Madagascar court bars presidential candidates
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Three high-profile Madagascan politicians, including the de facto leader Andry Rajoelina, have been barred from running for president. Their candidacies had been seen as an impediment to holding elections in the country.
An electoral court in Madagascar has removed the names of three high-profile presidential contenders, including strongman Andry Rajoelina, whose disputed candidacies had stalled polls aimed at ending a four-year political crisis.
The new electoral court set up last week met to "clean" up the list of 41 candidates approved by its predecessor in May.
The other two controversial candidates who have been dropped for the revised list published on the court's website Saturday were the ousted leader Marc Ravalomanana's wife Lalao, and former president Didier Ratsiraka.
Their candidacies, which did not meet electoral rules, have been internationally condemned and have delayed the much-awaited vote expected to lift the Indian Ocean island out of its political and economic mire.
The three had refused to stand aside even in the face of threats of sanctions.
The court's move is sure to be welcomed by leaders of the 15-nation Southern African Development Community (SADC) meeting for their yearly summit in Malawi, where Madagascar is one of the top agenda items.
The coast is "now clear for the holding of credible elections whose result will be accepted by SADC," a diplomat at the summit who asked not be named told AFP.
The African Union immediately welcomed the move in a statement, adding it should "mark the culmination of the process towards ending the crisis."
France's ambassador to Madagascar, Francois Goldblatt, tweeted he was glad to see "the conditions met for a normal and peaceful re-starting of the electoral process."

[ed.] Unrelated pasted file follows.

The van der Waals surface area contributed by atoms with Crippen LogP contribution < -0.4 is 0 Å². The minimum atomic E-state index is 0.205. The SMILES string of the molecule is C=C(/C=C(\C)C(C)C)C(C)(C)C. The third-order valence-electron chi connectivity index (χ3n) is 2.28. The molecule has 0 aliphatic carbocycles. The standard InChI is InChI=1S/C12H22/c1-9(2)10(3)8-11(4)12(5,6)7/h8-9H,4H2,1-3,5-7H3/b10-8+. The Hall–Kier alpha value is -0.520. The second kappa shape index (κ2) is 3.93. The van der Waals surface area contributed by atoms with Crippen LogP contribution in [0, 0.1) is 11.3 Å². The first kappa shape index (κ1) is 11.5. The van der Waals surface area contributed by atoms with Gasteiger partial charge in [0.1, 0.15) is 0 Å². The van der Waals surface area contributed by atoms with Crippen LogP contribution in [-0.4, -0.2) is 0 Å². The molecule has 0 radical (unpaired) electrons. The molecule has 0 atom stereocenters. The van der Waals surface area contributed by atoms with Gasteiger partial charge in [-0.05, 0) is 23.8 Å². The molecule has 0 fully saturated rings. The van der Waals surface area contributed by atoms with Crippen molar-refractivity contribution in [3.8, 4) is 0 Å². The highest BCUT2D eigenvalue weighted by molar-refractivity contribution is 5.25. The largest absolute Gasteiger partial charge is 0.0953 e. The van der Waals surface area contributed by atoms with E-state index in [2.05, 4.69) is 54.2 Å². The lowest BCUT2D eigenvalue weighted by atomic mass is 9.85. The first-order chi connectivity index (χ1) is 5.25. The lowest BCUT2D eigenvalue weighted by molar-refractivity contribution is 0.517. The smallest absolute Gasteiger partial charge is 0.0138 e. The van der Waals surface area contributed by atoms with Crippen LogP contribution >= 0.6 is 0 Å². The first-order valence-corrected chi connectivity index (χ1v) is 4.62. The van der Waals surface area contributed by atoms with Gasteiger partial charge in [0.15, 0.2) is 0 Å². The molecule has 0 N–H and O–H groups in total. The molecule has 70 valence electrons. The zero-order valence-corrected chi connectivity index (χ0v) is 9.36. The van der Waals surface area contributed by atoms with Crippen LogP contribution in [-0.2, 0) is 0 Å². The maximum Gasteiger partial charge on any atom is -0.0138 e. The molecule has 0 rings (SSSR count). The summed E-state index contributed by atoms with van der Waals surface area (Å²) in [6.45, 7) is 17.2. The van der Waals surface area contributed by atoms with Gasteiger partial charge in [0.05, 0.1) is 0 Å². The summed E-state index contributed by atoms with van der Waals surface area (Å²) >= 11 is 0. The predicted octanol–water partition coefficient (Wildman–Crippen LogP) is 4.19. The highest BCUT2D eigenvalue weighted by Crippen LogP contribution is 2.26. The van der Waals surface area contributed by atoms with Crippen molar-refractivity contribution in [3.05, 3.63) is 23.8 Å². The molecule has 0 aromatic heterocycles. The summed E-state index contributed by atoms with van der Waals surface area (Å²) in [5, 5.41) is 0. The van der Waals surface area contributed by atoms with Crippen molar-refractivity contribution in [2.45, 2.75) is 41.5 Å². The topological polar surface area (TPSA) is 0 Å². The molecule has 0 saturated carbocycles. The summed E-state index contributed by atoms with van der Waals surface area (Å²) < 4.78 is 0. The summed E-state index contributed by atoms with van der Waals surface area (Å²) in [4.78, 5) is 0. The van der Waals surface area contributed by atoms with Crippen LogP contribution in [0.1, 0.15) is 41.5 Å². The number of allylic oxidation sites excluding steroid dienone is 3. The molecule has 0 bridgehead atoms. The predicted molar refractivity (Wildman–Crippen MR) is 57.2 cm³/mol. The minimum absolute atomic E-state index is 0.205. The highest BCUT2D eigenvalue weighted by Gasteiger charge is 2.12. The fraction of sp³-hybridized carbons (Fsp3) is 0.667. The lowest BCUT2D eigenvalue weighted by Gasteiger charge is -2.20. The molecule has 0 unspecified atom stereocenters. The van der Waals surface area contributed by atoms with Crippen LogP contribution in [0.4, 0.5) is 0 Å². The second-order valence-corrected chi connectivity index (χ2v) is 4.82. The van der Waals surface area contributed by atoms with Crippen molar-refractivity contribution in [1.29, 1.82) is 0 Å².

Madagascar, heavily reliant on international aid, has been mired in political limbo since Rajoelina, a former disc jockey and ex-mayor of the capital Antananarivo, seized power in 2009.
He swore not to run for president but threw his hat in the race when the wife of his exiled rival Ravalomanana declared she would be a candidate.
Both pose a legal problem, since Rajoelina submitted his candidacy after the deadline and Lalao Ravalomanana had not lived in Madagascar six months prior to the nominations, as the election rules require.
Ratsiraka filed his candidacy papers two days after he returned from 11 years of exile in France.
Saturday's court decision did not go down well with the affected candidates' camps.
"We did not expect it at all," said Ravalomanana's aide Mamy Rakotoarivelo.
"It's a bad surprise," said Ange Andrianarisoa from the Ratsiraka camp.
Communication Minister Harry Laurent Rahajason was also "surprised" and said he sensed "trouble."
The three candidates' supporters "will not sit idly. I don't think these cancellations will calm the situation," warned the minister.
Five other candidates have also been struck off the list due to false information and other irregularities on their applications.
All the disqualified aspirants have been given three days to come up with a fresh proposal for their candidacy.
Meanwhile, the electoral commission and United Nations experts in the country are working on setting a new election date.
Elections were due to have taken place on July 24 but have been postponed indefinitely due to the deadlock.